We need to #StepUpForHIV.
Even before the emergence of Covid-19 we were significantly off track to meet the Sustainable Development Goal target of ending AIDS by 2030.
Now, young people living with HIV from around the world are reporting Covid-19 related interruptions to HIV testing, support, services and medication, and concerns around the diversion of funds and political focus.
The recent announcement by the UK Government to cut the UK overseas aid budget from 0.7% Gross National Income (GNI) to 0.5% GNI potentially puts all overseas aid funding at risk, including for HIV.
But you can do something about this.
Click the button below to call on your Member of Parliament to vote down any attempts by the Government to change legislation and cut the aid budget. Check out our campaign briefing for more info.
More on our #StepUpForHIV campaign.
At the start of the Covid-19 pandemic we noticed that people living with HIV, and especially young people living with HIV, were being left behind and not considered in decisions being made. So we launched our Covid-19 Video Stories Project, which asked young people living with HIV around the world to share with us their personal experiences of living with HIV during the Covid-19 pandemic.
This is what they told us.
Globally, young people living with HIV have experienced restricted access to prevention, treatment and care services. Travel restrictions, delays in government operations and limited internet access are making it increasingly difficult for young people to access the support they need. Without it, there is a real risk we will see an increase in HIV acquisition rates and AIDS-related deaths among young people globally.
Young people’s mental health continues to be seriously impacted by the Covid-19 pandemic. Access to support groups, psychosocial and therapeutic support have been cut off or only available to people who can get online. With a lack of clear information around possible risks of HIV and Covid-19 coinfection and the increased risk of individuals’ HIV status being shared without consent to friends and family, the young people we spoke to reported increased anxiety, depression and isolation.
Loss of jobs and income is having a knock-on effect on health. A number of the young people we spoke to are concerned about being able to buy enough food to take with their antiretroviral therapy due to potential side effects of the medication. Young people in key population groups such as sex workers are at a particular risk of losing their income and therefore their ability to buy food to take with their medication is impacted.
Women and girls living with HIV are experiencing an increase in domestic violence and risks to their personal safety. The young people reported increases in intimate partner violence with nowhere to report abuse, as many public services remain closed during lockdown. Others noted the risk for young women connected to their HIV status, as they may now need to attend local clinics for HIV treatment and support where service providers know them personally so breaches to confidentiality and increased stigma may occur.
From these powerful stories of young people living with HIV during the Covid-19 pandemic, we have created three key recommendations aimed at the UK Government.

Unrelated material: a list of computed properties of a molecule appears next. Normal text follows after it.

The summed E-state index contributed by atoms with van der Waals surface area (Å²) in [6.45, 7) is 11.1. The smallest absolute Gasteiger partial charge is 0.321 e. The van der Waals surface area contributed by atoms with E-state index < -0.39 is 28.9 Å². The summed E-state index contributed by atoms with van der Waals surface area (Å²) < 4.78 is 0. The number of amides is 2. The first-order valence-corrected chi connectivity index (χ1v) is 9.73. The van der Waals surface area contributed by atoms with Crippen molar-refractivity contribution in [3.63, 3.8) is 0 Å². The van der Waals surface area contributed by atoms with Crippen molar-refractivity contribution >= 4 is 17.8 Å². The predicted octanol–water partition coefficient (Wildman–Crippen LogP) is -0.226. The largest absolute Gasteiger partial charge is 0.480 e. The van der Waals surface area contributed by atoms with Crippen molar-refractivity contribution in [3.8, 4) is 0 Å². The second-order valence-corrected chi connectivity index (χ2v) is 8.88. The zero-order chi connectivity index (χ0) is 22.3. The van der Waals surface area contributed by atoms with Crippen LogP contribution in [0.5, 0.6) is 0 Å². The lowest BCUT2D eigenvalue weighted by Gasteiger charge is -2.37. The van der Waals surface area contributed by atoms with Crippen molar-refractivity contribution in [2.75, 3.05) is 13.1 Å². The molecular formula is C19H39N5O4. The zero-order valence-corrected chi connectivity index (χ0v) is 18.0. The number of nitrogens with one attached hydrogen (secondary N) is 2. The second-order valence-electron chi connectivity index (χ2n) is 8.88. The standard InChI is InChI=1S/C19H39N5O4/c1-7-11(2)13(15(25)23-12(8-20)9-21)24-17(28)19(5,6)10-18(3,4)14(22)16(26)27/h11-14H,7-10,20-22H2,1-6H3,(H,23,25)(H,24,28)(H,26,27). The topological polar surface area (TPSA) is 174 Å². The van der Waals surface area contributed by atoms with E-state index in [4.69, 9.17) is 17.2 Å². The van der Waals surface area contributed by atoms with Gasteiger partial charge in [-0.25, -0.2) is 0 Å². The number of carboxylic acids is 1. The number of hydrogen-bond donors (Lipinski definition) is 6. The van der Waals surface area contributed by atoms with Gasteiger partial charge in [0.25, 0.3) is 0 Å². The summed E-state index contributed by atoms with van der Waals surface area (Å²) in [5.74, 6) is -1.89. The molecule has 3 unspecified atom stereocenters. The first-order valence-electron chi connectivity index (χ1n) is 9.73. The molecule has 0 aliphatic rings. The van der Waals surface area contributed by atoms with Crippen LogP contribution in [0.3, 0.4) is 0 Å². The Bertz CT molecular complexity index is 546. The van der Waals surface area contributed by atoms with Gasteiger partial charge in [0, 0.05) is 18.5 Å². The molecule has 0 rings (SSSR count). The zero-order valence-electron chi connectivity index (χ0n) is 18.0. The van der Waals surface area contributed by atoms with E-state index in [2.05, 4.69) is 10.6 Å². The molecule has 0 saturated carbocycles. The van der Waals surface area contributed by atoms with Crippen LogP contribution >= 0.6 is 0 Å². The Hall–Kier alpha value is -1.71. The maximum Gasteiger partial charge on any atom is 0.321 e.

1. We need a joint response.
Responding to COVID-19 needs to be funded and delivered in tandem with other global diseases including HIV, TB and malaria. The UK government needs to ensure that resources are not diverted from the HIV response and ensure that the UK’s pledge to the Global Fund to Fight AIDS, TB and Malaria (Global Fund) Replenishment is dispensed as planned. It should also explore all avenues to unlock additional funds to the Global Fund’s Covid-19 Response Mechanism to support its efforts to fight Covid-19 and mitigate its impact on the three diseases.
2. We need to support youth- and community- led organisations.
We need to work directly with and through local community- and youth-led civil society organisations. The UK Government needs to recognise the huge success of community and civil society organisations in delivering healthcare and defending human rights and continue to support and resource these groups. These groups can act fast and are already well-placed to respond. Young people around the world have demonstrated their adaptability and resilience to ensure that services and support are still delivered to the people who need them.
3. We need to recognise and respond to the impact of Covid-19 on young people’s mental health.
The impact on young people’s mental health is significant and must be factored into any Covid-19 response. Lockdown restrictions are likely to exist in many places around the world for a prolonged period of time, with reduced face-to-face contact, interruptions to psychological support services and increased anxiety and isolation. The impact of this on the mental health of young people, including the specific experiences of young people living with HIV must not be forgotten about in the UK’s response efforts and mitigation and support measures must be put in place.
Over the next year, our campaign will focus on each of these recommendations in phases. First, calling on MPs to protect the UK aid budget and the Global Fund (please take our e-action above!), second, with a focus on funding the Robert Carr Fund to support youth- and community-led organisations, and thirdly with a focus on ensuring the UK Government understands the impact of Covid-19 on young people’s mental health and ensures support and services are incorporated in their response.
Watch our video and check out our #StepUpForHIV campaign briefing to learn more about the campaign, our timeline for the year, what we’re calling on from the UK government and how you can get involved.